Customer journey maps should include customer goals for each of the behavior stages. Understanding people’s motivations as well as how goals change over time helps to create more effective and personalized engagement in each stage.
Mapping out customer goals helps uncover where customer goals intersect with business or product goals, helping to focus efforts on maximizing engagement and conversion potential while supporting an exceptional customer experience.
Touchpoints are where the customer interacts with a business along their journey. Many of these interactions will correspond with behavior stages (see above).
At each of these touchpoints you should map the emotional (what is the user’s state of mind), social (what does the user need to discuss or share), and functional (what task(s) does a user need to be able to perform) requirements of the target personas.
With each of these considerations, you’ll learn more about how to communicate with your customers, how to support their needs, and what information, tools, and interactions you’ll need to help them reach the next step in their journey.
For example, if a customer has anxiety about a company’s credibility during the trial phase, marketing and product teams who are aware of these emotional considerations can make adjustments to alleviate these concerns, whether in the language used, the information communicated, highlighting security and safety, showcasing testimonials, and so on.
Your end goal is to define the media and interactions that will best drive users to the next step in the customer journey and towards business goals. It’s essential when working through this part of the exercise that channel owners and stakeholders collaborate with the user’s journey in mind. Work together to understand how a customer can best move from marketing and sales driven awareness to product, retention, and support.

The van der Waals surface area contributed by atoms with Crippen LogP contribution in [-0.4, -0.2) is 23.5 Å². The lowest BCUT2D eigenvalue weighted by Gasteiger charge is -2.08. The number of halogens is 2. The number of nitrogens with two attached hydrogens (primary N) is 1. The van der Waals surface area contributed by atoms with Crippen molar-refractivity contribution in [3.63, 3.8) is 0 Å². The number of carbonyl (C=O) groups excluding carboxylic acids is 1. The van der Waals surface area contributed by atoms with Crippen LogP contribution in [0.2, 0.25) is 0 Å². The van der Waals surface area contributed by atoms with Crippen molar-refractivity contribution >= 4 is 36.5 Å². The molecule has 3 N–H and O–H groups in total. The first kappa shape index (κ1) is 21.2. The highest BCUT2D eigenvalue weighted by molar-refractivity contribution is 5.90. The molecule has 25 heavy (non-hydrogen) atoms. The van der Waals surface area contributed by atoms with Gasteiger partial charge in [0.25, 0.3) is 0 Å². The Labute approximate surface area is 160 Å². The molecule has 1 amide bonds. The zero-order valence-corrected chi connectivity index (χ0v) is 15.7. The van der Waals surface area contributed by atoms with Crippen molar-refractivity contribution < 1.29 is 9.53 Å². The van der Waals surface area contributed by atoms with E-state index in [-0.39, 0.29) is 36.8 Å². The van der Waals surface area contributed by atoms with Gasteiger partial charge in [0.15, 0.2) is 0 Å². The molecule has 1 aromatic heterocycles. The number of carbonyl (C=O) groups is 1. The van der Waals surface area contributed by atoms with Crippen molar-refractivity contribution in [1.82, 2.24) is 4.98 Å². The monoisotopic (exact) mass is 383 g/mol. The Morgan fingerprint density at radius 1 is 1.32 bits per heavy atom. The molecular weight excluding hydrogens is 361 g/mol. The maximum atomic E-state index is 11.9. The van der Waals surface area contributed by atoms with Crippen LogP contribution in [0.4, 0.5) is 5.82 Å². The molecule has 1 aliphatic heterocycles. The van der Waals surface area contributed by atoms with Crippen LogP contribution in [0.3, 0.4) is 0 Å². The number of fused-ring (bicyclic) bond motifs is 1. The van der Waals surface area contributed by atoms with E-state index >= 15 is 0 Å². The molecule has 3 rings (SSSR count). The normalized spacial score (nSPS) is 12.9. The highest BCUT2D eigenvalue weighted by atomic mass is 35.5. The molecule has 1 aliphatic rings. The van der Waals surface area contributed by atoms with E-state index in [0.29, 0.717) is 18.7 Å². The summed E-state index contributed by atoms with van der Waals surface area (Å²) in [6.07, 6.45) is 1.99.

From step to step, touchpoint to touchpoint, the journey map becomes your roadmap to ensure the customer experience is effective, efficient, consistent, and joyful from start to finish.
The customer journey map is a highly effective tool to better understand and communicate customer needs and the actions your business needs to define to help users meet these needs. The map illustrates the relevant inputs that should inform key business interactions, media, content, and design decisions for a more streamlined customer experience.
When maps are used effectively, companies see an increase in conversions and engagement, while reducing customer support requirements. The end result? Happier customers who are more likely to purchase, renew, and advocate for your product or service.
This article has been edited and condensed.
Lee Dale is the co-founder of Say Yeah!, Toronto’s multichannel experience design studio. Say Yeah! specializes in user interface design with a focus on improving customer experience. We work across channels with an emphasis on web and mobile to ensure that digital products provide a great customer experience across all touch points. Since co-founding Say Yeah!, Lee has worked with numerous organizations big and small including Virgin Gaming, Kanetix, theScore, and many more. Their work has also helped their clients secure investments and beneficial partnerships with organizations such as Indigo, Microsoft, and Rogers. Connect with @yousayyeah on Twitter.